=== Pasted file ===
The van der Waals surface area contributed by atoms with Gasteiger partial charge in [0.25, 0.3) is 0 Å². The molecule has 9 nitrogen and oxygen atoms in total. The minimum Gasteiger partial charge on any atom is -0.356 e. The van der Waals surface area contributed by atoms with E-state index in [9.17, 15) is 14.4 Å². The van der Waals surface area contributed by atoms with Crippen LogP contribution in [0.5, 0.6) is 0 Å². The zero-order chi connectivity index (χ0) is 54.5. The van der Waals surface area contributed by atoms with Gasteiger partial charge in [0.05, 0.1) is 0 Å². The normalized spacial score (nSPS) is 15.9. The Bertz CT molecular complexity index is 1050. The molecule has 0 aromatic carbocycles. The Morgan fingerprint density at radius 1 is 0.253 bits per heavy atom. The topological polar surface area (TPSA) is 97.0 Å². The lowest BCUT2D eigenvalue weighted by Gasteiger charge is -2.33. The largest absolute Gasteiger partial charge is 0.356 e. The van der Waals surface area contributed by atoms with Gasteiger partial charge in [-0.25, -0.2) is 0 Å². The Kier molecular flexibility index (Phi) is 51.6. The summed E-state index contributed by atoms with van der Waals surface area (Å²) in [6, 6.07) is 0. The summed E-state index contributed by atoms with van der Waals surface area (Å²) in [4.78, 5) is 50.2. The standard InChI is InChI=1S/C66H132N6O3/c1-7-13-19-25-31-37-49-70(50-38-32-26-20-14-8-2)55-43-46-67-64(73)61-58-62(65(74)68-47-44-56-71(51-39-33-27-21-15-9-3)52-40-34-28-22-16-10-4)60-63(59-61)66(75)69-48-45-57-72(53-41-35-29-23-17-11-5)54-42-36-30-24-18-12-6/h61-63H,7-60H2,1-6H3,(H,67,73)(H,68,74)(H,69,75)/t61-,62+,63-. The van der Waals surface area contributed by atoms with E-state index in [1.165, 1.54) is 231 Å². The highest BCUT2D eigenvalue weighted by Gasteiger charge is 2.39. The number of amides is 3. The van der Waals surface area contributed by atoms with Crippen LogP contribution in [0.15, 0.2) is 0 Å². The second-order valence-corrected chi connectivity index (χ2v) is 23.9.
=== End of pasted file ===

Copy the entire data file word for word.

The van der Waals surface area contributed by atoms with Gasteiger partial charge in [0.25, 0.3) is 0 Å². The molecule has 9 nitrogen and oxygen atoms in total. The minimum Gasteiger partial charge on any atom is -0.356 e. The van der Waals surface area contributed by atoms with E-state index in [9.17, 15) is 14.4 Å². The van der Waals surface area contributed by atoms with Crippen LogP contribution in [0.5, 0.6) is 0 Å². The zero-order chi connectivity index (χ0) is 54.5. The van der Waals surface area contributed by atoms with Gasteiger partial charge in [0.05, 0.1) is 0 Å². The normalized spacial score (nSPS) is 15.9. The Bertz CT molecular complexity index is 1050. The molecule has 0 aromatic carbocycles. The Morgan fingerprint density at radius 1 is 0.253 bits per heavy atom. The topological polar surface area (TPSA) is 97.0 Å². The lowest BCUT2D eigenvalue weighted by Gasteiger charge is -2.33. The largest absolute Gasteiger partial charge is 0.356 e. The van der Waals surface area contributed by atoms with Gasteiger partial charge in [-0.25, -0.2) is 0 Å². The Kier molecular flexibility index (Phi) is 51.6. The summed E-state index contributed by atoms with van der Waals surface area (Å²) in [6, 6.07) is 0. The summed E-state index contributed by atoms with van der Waals surface area (Å²) in [4.78, 5) is 50.2. The standard InChI is InChI=1S/C66H132N6O3/c1-7-13-19-25-31-37-49-70(50-38-32-26-20-14-8-2)55-43-46-67-64(73)61-58-62(65(74)68-47-44-56-71(51-39-33-27-21-15-9-3)52-40-34-28-22-16-10-4)60-63(59-61)66(75)69-48-45-57-72(53-41-35-29-23-17-11-5)54-42-36-30-24-18-12-6/h61-63H,7-60H2,1-6H3,(H,67,73)(H,68,74)(H,69,75)/t61-,62+,63-. The van der Waals surface area contributed by atoms with E-state index in [1.165, 1.54) is 231 Å². The highest BCUT2D eigenvalue weighted by Gasteiger charge is 2.39. The number of amides is 3. The van der Waals surface area contributed by atoms with Crippen LogP contribution in [0.15, 0.2) is 0 Å². The second-order valence-corrected chi connectivity index (χ2v) is 23.9.